Friday, November 26, 2010

The Patriotic Song, Part 3

(You may wish to read Part 1 and Part 2; then again, you may not.)

First, the latest news: South Korea tightens security ahead of drill, November 26, 2010:

South Korea is now on its highest state of alert against further provocations by North Korea ahead of a joint military drill with the United States that is scheduled to start on Sunday.

The military has called back soldiers from vacation to bolster security on Yeonpyong Island, which came under artillery attack by the North on Tuesday. The attack killed 2 soldiers and 2 civilians, wounded at least 18 and destroyed a residential area.

The commander of US forces in South Korea, General Walter Sharp, visited the island on Friday to inspect the extent of the damage. He called the attack an obvious breach of the 1953 armistice that halted the Korean War and stressed that the United States will take a firm line with South Korea if North Korea makes further provocations.

The same question I asked in previous parts, I ask now: what are they going to do about it?

The answer is the same: nothing.

Analysis from Déjà vu all over again with North Korea, by Michael J. Green, November 24, 2010:

The pattern is sickeningly familiar. North Korea reveals (or is caught with) a previously unknown nuclear weapons program (except that the intelligence community had warned it was there all along). The United States and its allies vow that this will only lead to further "isolation" of the North (next the comfy pillow). North Korea pledges to bring all out war to the peninsula and engages in dangerous military escalation. The North then invites some well-meaning Americans to Pyongyang to profess their sincere interest in de-nuclearlizing the Korean peninsula, if only the United States would abandon its "hostile policy." Beijing calls for restraint on all sides and an immediate return to talks. The administration is skeptical, but seeing no other path agrees to return to the talks. An agreement is finally hammered out where the North freezes the least interesting part of its fissile material production (temporarily, of course) in exchange for sanctions relief, heavy fuel oil, aid or other concessions. The North waits, cheats on the agreement, creates another crisis, and continues marching towards its goal of marrying nuclear warheads to ballistic missiles and winning acceptance as a full nuclear weapons state.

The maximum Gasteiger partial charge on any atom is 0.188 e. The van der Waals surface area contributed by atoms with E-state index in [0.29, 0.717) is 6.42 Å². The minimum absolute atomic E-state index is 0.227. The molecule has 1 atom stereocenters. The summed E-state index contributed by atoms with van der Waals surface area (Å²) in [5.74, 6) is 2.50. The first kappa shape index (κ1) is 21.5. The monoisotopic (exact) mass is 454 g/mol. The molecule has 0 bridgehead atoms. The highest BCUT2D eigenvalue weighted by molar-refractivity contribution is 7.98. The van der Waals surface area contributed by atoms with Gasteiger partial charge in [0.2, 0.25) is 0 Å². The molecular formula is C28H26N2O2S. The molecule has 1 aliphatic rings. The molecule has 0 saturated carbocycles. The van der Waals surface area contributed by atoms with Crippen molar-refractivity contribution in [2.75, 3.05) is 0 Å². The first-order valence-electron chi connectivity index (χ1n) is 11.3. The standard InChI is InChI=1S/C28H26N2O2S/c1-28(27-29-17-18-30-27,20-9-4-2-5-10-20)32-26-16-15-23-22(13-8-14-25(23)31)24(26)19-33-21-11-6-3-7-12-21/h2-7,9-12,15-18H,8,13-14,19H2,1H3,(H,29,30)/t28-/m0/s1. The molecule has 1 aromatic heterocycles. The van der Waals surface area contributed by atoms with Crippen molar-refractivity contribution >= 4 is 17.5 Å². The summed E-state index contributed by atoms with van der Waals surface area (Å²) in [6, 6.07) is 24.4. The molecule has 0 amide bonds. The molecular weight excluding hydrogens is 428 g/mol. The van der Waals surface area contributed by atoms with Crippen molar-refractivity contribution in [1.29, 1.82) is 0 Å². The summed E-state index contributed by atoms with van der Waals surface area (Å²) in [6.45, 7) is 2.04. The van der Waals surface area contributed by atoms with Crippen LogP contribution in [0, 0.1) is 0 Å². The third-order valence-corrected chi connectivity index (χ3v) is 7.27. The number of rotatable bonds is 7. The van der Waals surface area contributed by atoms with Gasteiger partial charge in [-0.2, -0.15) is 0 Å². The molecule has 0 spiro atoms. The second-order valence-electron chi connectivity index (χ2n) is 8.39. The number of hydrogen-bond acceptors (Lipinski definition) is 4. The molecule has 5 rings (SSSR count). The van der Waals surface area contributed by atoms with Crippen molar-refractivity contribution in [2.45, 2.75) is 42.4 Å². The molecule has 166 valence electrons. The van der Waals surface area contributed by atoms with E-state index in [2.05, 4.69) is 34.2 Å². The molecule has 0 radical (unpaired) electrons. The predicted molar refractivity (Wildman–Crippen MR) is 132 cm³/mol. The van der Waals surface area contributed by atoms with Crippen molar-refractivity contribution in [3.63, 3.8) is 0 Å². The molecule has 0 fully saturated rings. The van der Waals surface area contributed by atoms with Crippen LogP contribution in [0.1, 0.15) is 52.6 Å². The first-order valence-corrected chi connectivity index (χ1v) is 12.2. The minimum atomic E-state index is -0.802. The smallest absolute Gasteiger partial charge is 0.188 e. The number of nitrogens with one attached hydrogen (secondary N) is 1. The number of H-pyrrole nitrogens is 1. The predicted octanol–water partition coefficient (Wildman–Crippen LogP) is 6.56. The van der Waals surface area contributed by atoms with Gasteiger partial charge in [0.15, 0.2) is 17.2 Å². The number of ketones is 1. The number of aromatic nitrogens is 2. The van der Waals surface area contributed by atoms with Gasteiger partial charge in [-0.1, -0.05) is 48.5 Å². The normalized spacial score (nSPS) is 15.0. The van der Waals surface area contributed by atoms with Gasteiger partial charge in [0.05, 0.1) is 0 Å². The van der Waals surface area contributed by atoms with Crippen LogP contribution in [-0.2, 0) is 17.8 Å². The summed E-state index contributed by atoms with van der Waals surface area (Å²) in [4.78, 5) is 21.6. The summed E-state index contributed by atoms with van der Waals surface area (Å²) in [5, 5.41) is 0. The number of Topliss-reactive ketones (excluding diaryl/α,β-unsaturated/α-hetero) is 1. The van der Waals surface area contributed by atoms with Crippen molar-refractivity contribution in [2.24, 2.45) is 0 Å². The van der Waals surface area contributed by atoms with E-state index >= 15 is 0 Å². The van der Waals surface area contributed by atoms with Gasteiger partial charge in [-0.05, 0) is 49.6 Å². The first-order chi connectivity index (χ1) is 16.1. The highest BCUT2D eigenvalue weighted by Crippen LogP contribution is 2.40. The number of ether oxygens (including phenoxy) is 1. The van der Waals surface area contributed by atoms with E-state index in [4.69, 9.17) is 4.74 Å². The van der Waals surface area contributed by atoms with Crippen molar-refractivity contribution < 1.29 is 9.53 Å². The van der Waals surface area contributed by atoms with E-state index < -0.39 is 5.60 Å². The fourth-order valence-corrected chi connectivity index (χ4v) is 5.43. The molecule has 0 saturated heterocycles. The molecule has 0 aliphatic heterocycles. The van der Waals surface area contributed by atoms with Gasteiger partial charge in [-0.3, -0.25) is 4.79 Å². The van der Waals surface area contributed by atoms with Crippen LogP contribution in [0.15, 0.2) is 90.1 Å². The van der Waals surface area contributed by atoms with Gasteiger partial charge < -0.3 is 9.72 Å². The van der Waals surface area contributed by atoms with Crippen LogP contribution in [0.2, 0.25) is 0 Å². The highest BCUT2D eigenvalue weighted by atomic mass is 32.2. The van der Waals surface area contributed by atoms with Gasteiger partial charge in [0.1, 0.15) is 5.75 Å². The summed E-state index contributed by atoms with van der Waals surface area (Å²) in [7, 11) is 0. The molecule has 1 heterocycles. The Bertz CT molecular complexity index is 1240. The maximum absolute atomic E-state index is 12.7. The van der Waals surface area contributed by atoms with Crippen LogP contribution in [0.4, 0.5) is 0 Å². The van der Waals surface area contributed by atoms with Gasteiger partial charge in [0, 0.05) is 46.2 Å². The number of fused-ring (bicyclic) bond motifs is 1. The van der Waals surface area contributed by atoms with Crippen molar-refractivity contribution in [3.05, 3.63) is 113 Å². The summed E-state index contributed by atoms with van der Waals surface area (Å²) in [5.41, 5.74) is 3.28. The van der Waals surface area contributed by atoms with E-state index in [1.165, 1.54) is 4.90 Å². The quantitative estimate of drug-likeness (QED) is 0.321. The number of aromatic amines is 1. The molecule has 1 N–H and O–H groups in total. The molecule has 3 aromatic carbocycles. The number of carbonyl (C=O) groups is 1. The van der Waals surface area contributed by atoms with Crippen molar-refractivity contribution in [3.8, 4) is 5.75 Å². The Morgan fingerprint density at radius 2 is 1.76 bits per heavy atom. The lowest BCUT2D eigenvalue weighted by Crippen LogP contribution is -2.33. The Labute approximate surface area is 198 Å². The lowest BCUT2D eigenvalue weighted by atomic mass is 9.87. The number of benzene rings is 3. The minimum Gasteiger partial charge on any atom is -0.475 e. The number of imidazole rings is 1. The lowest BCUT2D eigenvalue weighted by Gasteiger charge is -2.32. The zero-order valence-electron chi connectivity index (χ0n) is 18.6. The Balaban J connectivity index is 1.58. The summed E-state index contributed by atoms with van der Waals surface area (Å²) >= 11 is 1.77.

....repeat as necessary.

I'm not sure how this latest incident connects to the North's ongoing nuclear weapons program (?), but except for that, the rest of the analysis is right on the money: some kind of problem, the North gets away with something, and the US looks weak by wishing China would do something.

In this context, here are excerptw from War talk, and factory visits, by Donald Kirk, November 25, 2010:

SEOUL - The specter of a powerful American naval force steaming into the Yellow Sea escalates the drama of conflict off the Korean Peninsula to a new level of intensity.

The decision to include the nuclear-powered aircraft carrier USS George Washington in a strike force of five vessels defies not only North Korean threats but also the objections of China into what the Chinese have come to regard as their own sphere of influence.


North Korea has breathed fresh outrage, promising to launch attacks against hostile forces intruding so much as one millimeter into their own waters. It was on that pretext that North Korea on Tuesday fired 170 shells into an island populated mainly by fishermen and farmers living near bases where South Korean marines were operating.

Hours after the barrage, North Korea was boasting of its success in defeating the South, and the sense now is that the North has made its point. North Korean forces may strike again anywhere, on sea and along the 160-mile land border between the two Koreas, taking South Korea and the US by surprise.